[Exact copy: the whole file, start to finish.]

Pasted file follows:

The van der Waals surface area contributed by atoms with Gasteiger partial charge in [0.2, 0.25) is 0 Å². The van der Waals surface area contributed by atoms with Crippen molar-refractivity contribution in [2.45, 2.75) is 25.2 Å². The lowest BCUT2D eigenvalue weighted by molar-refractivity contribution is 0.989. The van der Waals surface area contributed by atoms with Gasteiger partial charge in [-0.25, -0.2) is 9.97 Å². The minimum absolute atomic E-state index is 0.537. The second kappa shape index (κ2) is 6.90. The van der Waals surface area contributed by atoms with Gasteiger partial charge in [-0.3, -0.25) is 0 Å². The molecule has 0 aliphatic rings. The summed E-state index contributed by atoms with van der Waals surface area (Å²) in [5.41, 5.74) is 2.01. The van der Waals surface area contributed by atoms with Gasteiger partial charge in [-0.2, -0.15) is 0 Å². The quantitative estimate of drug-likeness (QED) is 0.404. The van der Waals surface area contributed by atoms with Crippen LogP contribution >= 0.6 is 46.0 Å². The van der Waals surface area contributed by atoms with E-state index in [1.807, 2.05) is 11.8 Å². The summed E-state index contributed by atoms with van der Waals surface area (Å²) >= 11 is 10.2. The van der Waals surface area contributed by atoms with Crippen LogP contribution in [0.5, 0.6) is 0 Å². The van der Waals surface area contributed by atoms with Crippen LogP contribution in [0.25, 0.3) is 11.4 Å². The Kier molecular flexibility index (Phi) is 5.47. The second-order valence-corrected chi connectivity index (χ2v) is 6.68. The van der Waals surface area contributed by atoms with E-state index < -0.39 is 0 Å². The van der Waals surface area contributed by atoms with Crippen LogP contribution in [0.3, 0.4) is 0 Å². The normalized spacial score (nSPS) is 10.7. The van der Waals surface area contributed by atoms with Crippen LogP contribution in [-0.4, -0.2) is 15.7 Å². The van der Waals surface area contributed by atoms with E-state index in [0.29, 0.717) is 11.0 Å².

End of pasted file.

The van der Waals surface area contributed by atoms with Gasteiger partial charge in [0.2, 0.25) is 0 Å². The van der Waals surface area contributed by atoms with Crippen molar-refractivity contribution in [2.45, 2.75) is 25.2 Å². The lowest BCUT2D eigenvalue weighted by molar-refractivity contribution is 0.989. The van der Waals surface area contributed by atoms with Gasteiger partial charge in [-0.25, -0.2) is 9.97 Å². The minimum absolute atomic E-state index is 0.537. The second kappa shape index (κ2) is 6.90. The van der Waals surface area contributed by atoms with Gasteiger partial charge in [-0.3, -0.25) is 0 Å². The molecule has 0 aliphatic rings. The summed E-state index contributed by atoms with van der Waals surface area (Å²) in [5.41, 5.74) is 2.01. The van der Waals surface area contributed by atoms with Gasteiger partial charge in [-0.2, -0.15) is 0 Å². The quantitative estimate of drug-likeness (QED) is 0.404. The van der Waals surface area contributed by atoms with Crippen LogP contribution >= 0.6 is 46.0 Å². The van der Waals surface area contributed by atoms with E-state index in [1.807, 2.05) is 11.8 Å². The summed E-state index contributed by atoms with van der Waals surface area (Å²) >= 11 is 10.2. The van der Waals surface area contributed by atoms with Crippen LogP contribution in [0.5, 0.6) is 0 Å². The van der Waals surface area contributed by atoms with Crippen LogP contribution in [0.25, 0.3) is 11.4 Å². The Kier molecular flexibility index (Phi) is 5.47. The second-order valence-corrected chi connectivity index (χ2v) is 6.68. The van der Waals surface area contributed by atoms with E-state index < -0.39 is 0 Å². The van der Waals surface area contributed by atoms with Crippen LogP contribution in [0.3, 0.4) is 0 Å². The normalized spacial score (nSPS) is 10.7. The van der Waals surface area contributed by atoms with Crippen LogP contribution in [-0.4, -0.2) is 15.7 Å². The van der Waals surface area contributed by atoms with E-state index in [0.29, 0.717) is 11.0 Å².